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Research links bulimia to disordered impulse control

Although some consider eating disorders like bulimia to be the over-hyped, Hollywoodian maladies of the wealthy and superficial, the fact is that they are serious psychiatric disorders. Bulimia seems to be particularly complex from a psychological standpoint.

A recent article in the East Bay Express focused on the disorder and discussed research by Stanford's James Lock, MD, PhD, psychiatric director of the Comprehensive Eating Disorders Program at Lucile Packard Children’s Hospital. Lock's research suggests that bulimia is an impulse-control disorder (where the impulse is binge eating), a class of disorders that also includes shoplifting and drug addiction:

As young women with bulimia grow older, destructive impulses like bingeing and purging may become more powerful while parts of the brain that govern impulse control may weaken. And according to... studies, the bulimic brain is more likely to succumb to a variety of self-destructive impulses, making the disorder a sort of psychological Hydra. Over time, these impulses may turn into compulsions, or bad habits, much like drug addiction.

Lock, who has been working with eating-disordered youth at Stanford's clinic for nine years, noticed that his patients often exhibited behavior consistent with impulse-control issues. Such behavior included sexual promiscuity and kleptomania.  In a study requiring both healthy and bulimic girls to avoid performing a task, Lock noticed that bulimic girls had significantly more difficulty controlling their impulse to perform the forbidden task. Moreover, Lock noticed increased brain activity in the sections of these girls' frontal lobes responsible for impulse control. His findings seemed to suggest that the girls' brains were working overtime to manage impulses that healthy girls had no trouble controlling.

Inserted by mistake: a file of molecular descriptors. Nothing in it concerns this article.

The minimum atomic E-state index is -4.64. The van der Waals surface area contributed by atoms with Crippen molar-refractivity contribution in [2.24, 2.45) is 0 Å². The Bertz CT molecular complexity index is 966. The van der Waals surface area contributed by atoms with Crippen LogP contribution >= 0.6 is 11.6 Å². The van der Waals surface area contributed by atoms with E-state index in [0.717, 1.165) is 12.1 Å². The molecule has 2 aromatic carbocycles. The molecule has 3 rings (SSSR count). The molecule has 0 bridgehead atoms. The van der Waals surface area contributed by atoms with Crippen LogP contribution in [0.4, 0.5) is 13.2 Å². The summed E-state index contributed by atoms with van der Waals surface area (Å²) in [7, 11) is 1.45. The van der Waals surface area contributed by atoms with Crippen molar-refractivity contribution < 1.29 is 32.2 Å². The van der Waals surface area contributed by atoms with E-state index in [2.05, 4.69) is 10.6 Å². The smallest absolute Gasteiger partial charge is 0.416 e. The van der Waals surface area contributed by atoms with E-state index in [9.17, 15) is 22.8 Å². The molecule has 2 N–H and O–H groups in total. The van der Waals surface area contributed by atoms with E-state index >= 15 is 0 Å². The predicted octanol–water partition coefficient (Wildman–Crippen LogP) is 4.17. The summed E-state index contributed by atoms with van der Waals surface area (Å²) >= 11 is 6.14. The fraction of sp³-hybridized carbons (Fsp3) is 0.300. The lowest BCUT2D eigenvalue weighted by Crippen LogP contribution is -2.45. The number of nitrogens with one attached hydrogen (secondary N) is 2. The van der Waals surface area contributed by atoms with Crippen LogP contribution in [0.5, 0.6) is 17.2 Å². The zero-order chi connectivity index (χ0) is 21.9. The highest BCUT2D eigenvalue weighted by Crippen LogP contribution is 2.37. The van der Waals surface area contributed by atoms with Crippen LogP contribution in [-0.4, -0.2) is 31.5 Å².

Eating disorders and many other mental disorders are medically elusive, since their physiological causes are practically unknown. Research like Lock's, which considers disorders like bulimia to be serious psychiatric conditions and attempts to link them to other psychological disparities, is a crucial step in solving the mystery.

Previously: KQED health program examines causes and effects of disordered eating

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